Continuing our series on black folks in Tudor England, let's head a bit further north and a wee bit further back in time to the court of King James IV of Scotland. This poor bastard was easily the best of the Stewart kings of Scotland, and the last to die in battle when he invaded Northumberland and was killed by the forces of Henry VIII.
James IV matters to us here because of a particular incident that captured my imagination when I heard about it. It seems that in 1507, King James jousted for the honor of a lady, one of the black women of his court. We don't know her name, but we know that he spent more than 25 pounds of silver on a dress for her: gold-flowered damask decked out in taffeta. That's quite a dress, better than most ladies at court could afford. We know she had attendants and servants, too, because they all got nice dresses for the occasion. I guess it shows what was most important to court record-keepers, because we know how much her dress cost and what it was made of, but the lady's name is lost to history.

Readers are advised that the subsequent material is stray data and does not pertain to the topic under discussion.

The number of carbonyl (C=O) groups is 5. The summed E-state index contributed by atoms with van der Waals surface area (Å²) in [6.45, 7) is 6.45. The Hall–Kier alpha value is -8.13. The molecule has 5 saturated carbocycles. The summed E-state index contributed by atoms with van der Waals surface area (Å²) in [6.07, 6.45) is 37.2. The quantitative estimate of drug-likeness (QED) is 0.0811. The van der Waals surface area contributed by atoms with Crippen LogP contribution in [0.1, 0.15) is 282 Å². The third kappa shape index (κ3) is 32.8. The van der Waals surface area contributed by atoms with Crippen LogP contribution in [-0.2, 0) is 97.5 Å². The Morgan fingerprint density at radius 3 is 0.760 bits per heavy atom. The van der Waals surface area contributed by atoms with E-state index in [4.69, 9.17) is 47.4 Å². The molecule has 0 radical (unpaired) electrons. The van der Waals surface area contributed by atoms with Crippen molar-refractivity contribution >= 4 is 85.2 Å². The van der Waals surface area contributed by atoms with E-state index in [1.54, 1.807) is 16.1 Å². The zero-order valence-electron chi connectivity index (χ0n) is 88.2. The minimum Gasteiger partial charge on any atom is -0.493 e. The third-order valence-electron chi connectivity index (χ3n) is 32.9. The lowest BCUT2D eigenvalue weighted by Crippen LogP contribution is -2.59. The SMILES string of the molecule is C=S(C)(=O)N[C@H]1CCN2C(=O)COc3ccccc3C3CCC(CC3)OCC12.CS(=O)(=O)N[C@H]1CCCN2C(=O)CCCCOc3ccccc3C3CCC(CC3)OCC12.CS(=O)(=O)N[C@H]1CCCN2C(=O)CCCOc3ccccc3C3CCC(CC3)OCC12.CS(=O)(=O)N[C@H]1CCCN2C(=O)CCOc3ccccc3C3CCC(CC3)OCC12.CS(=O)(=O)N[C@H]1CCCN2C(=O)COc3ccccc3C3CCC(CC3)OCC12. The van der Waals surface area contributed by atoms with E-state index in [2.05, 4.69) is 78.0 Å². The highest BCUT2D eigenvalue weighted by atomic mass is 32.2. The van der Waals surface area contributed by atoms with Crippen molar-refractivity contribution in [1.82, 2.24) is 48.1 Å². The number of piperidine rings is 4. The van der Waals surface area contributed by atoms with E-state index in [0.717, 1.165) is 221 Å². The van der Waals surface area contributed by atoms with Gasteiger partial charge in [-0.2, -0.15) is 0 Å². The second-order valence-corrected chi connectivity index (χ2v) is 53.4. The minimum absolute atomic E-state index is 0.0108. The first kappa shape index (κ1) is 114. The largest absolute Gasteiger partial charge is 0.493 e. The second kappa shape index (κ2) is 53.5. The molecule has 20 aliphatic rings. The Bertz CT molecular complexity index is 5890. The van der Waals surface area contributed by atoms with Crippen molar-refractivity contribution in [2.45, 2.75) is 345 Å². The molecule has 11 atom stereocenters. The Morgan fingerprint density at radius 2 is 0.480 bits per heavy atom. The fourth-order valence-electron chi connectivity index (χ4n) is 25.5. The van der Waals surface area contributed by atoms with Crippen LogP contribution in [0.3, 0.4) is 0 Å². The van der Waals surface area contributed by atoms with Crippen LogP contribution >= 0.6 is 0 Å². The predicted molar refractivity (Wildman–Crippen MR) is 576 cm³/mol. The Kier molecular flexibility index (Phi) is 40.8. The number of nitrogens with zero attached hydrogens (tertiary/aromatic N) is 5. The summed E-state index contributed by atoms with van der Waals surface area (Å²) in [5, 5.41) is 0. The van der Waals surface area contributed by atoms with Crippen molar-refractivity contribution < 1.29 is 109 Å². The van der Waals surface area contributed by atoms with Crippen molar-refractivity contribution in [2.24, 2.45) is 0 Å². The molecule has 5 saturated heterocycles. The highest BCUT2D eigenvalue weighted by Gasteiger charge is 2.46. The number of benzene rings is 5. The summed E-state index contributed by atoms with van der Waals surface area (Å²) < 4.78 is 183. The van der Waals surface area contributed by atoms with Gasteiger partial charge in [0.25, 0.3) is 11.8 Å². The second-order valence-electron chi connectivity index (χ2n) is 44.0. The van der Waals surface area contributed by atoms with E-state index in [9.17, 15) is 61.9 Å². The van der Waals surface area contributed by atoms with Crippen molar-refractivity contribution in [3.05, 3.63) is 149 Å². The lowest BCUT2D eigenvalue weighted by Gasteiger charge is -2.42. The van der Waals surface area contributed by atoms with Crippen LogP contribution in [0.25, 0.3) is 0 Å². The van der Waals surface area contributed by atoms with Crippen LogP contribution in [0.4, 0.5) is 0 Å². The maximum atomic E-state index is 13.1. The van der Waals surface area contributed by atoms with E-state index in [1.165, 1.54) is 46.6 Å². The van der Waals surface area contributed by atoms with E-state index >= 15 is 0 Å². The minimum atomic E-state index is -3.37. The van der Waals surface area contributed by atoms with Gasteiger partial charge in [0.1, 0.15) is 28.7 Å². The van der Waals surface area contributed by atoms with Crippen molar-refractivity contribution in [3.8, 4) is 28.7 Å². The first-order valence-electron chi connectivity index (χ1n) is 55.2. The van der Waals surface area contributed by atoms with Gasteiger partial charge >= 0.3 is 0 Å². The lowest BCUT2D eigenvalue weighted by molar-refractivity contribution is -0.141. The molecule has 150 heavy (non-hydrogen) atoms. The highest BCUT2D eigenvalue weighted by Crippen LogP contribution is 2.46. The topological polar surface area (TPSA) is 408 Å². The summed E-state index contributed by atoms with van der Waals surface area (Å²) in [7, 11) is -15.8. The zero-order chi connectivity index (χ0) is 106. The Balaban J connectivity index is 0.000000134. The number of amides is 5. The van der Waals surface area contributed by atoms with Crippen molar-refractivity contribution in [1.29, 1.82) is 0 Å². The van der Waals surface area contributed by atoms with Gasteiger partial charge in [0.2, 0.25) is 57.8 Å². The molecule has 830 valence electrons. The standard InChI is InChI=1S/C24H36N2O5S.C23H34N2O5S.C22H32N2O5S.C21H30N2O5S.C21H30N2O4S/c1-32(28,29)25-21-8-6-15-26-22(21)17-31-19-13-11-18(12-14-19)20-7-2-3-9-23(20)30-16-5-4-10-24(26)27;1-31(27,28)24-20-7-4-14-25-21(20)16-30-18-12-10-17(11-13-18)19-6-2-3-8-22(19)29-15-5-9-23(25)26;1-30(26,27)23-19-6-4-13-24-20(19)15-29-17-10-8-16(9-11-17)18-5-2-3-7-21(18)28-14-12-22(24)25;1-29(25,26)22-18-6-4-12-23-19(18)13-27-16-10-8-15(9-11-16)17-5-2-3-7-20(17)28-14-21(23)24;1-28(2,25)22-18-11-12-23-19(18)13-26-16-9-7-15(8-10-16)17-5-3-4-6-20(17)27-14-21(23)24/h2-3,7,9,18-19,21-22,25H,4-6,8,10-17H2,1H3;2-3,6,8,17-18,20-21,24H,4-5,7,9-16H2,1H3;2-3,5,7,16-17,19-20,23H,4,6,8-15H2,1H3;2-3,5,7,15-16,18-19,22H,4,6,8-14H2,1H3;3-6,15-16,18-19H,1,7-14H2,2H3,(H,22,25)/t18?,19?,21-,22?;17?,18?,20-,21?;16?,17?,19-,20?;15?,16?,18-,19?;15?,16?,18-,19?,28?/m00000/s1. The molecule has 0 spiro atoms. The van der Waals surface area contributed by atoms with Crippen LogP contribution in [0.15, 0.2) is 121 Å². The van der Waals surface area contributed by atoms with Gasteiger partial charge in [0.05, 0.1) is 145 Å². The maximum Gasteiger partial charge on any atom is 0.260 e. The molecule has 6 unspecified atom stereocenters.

Who was this mysterious black lady? Why was she so important to King James that he'd bestow fine gifts upon her and joust in her honor? It was a big deal for a simple knight to joust for a lady's honor, so for the king himself to do it, we can infer this lady was extremely important to him.
Of course, I have my theories. Who's to say James didn't enjoy a bit of brown sugar from time to time?